How do you confirm that a patient suspected of having narcolepsy is actually suffering from this rare neurological disorder?
The answer isn’t so straightforward, but most sleep clinicians and practitioners agree that patients with disorders of excessive daytime sleepiness may be checked for narcolepsy through a multiple sleep latency test (MSLT).
But even before performing a MSLT, it’s critical that the clinician distinguishes what may truly be causing the excessive daytime sleepiness. Could the patient simply be suffering from lifestyle-related insufficient nighttime sleep?
According to a wrist actigraphy paper published in Chest in 2011, it’s crucial that clinicians document a patient’s sleep habits for a period of time prior to performing a MSLT. Wrist actigraphy—which employs device that resembles a wristwatch and detects movement—is a useful tool for objectively documenting sleep habits.
“Actigraphy is different from data collected in sleep labs [in the form of sleep logs] and should not be viewed as a replacement for in-laboratory polysomnography when that is the clinically indicated test,” says Jennifer Martin, PhD, associate professor at the David Geffen School of Medicine at the University of California, Los Angeles in an e-mail interview with Sleep Review. “Actigraphy more accurately reflects sleep metrics when compared to patient-completed sleep logs or questionnaires.”
Yet reimbursement on actigraphy is not guaranteed, so its use has been limited.
That’s what led Robert Auger, MD, and several of his colleagues at the Center for Sleep Medicine at Mayo Clinic to conduct a study that compared data from sleep logs and actigraphy over a four-month period.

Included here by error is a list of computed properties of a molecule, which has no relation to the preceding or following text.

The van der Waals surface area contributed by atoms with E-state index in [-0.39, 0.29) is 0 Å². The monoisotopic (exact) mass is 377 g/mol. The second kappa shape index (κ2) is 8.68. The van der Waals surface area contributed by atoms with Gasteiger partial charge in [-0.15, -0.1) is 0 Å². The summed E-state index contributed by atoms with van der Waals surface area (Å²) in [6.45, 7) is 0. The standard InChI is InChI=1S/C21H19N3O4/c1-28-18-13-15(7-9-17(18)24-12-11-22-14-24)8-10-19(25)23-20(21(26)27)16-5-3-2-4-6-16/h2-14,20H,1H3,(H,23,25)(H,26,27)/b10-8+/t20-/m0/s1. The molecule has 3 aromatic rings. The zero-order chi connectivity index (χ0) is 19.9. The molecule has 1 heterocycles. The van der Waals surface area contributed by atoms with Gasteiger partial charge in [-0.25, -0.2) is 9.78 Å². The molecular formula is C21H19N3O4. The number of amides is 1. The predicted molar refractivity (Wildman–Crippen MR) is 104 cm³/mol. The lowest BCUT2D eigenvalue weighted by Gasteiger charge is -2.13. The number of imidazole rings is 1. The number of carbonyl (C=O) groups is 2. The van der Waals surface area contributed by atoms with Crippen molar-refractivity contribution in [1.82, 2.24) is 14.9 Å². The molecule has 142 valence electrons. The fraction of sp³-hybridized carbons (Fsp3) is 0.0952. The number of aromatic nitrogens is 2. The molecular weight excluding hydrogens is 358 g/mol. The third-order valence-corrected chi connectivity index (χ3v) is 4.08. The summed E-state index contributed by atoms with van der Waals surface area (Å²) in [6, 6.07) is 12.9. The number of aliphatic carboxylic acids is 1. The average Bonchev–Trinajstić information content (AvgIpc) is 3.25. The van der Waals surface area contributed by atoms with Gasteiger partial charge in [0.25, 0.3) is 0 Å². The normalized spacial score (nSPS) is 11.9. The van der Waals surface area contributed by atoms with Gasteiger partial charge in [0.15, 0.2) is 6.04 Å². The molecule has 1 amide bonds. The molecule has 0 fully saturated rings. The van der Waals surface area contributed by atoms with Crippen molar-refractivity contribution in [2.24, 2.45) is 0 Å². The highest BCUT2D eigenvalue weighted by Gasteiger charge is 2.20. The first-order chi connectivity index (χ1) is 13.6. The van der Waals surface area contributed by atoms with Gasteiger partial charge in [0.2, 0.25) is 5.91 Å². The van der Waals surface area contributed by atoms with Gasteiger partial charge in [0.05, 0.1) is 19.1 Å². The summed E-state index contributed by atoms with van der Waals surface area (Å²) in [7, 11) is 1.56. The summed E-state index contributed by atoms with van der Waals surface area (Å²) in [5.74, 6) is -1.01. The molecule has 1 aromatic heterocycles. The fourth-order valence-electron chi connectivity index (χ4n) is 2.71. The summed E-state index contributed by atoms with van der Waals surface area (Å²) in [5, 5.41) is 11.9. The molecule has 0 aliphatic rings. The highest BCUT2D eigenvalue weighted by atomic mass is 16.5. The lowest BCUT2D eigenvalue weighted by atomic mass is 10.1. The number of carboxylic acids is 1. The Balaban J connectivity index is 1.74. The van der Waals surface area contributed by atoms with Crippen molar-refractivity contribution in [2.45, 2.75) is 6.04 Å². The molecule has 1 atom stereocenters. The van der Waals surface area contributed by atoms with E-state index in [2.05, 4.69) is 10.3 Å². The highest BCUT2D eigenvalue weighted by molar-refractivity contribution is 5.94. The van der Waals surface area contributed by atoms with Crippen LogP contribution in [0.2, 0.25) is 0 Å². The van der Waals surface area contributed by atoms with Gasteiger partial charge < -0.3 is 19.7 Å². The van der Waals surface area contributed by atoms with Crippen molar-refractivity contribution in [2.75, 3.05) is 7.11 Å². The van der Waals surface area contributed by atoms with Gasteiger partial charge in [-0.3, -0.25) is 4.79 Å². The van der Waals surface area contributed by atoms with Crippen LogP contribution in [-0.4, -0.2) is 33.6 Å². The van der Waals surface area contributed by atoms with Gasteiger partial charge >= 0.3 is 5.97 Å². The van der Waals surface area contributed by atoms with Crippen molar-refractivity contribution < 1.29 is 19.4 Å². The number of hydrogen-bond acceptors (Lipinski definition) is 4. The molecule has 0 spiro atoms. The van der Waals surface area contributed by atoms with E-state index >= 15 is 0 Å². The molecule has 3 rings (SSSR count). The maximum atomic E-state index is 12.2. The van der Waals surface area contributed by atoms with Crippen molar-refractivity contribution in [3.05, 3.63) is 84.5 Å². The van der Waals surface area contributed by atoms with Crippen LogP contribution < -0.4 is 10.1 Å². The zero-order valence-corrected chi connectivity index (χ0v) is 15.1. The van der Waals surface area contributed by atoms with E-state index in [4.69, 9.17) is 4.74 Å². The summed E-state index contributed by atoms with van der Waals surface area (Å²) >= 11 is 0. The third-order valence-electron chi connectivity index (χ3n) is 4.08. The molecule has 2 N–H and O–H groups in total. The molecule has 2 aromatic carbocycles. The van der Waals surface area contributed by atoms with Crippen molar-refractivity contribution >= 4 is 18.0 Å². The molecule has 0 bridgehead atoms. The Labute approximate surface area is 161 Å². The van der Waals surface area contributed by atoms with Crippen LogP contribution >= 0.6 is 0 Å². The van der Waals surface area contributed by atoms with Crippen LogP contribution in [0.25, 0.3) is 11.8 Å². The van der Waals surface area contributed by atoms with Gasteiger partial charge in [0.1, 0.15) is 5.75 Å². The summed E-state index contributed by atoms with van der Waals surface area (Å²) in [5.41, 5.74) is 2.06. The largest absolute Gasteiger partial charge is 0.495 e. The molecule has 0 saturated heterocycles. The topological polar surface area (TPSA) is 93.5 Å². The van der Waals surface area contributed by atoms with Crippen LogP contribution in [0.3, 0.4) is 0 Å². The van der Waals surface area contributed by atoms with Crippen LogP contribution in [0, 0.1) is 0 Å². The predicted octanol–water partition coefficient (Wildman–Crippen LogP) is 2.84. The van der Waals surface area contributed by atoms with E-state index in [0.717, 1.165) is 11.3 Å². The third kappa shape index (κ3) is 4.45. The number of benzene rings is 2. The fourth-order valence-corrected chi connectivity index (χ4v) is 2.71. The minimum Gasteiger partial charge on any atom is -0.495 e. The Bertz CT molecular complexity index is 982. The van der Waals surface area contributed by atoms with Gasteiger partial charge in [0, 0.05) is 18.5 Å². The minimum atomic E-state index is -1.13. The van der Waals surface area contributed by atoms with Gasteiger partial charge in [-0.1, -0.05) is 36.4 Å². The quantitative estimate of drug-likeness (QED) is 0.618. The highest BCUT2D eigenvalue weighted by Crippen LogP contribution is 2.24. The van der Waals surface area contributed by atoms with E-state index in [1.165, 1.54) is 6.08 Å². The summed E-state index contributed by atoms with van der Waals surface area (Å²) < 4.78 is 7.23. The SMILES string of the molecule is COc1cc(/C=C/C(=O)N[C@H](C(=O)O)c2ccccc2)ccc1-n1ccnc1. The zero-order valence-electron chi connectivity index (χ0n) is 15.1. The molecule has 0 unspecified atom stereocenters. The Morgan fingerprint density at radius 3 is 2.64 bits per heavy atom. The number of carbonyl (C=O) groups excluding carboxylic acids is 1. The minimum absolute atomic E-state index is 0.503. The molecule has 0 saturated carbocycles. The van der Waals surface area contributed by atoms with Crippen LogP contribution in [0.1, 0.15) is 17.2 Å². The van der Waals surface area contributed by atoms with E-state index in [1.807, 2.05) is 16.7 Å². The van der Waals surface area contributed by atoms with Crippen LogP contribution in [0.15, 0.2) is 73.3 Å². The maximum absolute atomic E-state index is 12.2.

The study concluded that actigraphy does provide more reliable data than those from sleep logs and that the longitudinal total sleep time information from actigraphy did influence clinicians’ decisions to proceed with further testing for narcolepsy.
In a clinical update by Mayo Clinic, Auger further emphasizes the importance of using actigraphy prior to a MSLT. Auger was unable to be reached for this article. “We are performing the same tests as other doctors; the only thing we are doing differently is actigraphy,” he says on mayoclinic.org. “Adding that little piece makes all the difference. We have 20- and 30-year-olds diagnosed with narcolepsy; we put an actigraph on them and find out they are actually suffering from insufficient sleep. That can be a difficult conversation because it’s often not what they want to hear. Many are hard-driving executives who don’t want to be told they feel tired because they just need to sleep longer. Or they may have been consigned to a lifetime of stimulants and don’t want to give that up. Whatever the case, we have the actigraphy data to back up our conclusions and recommendations.”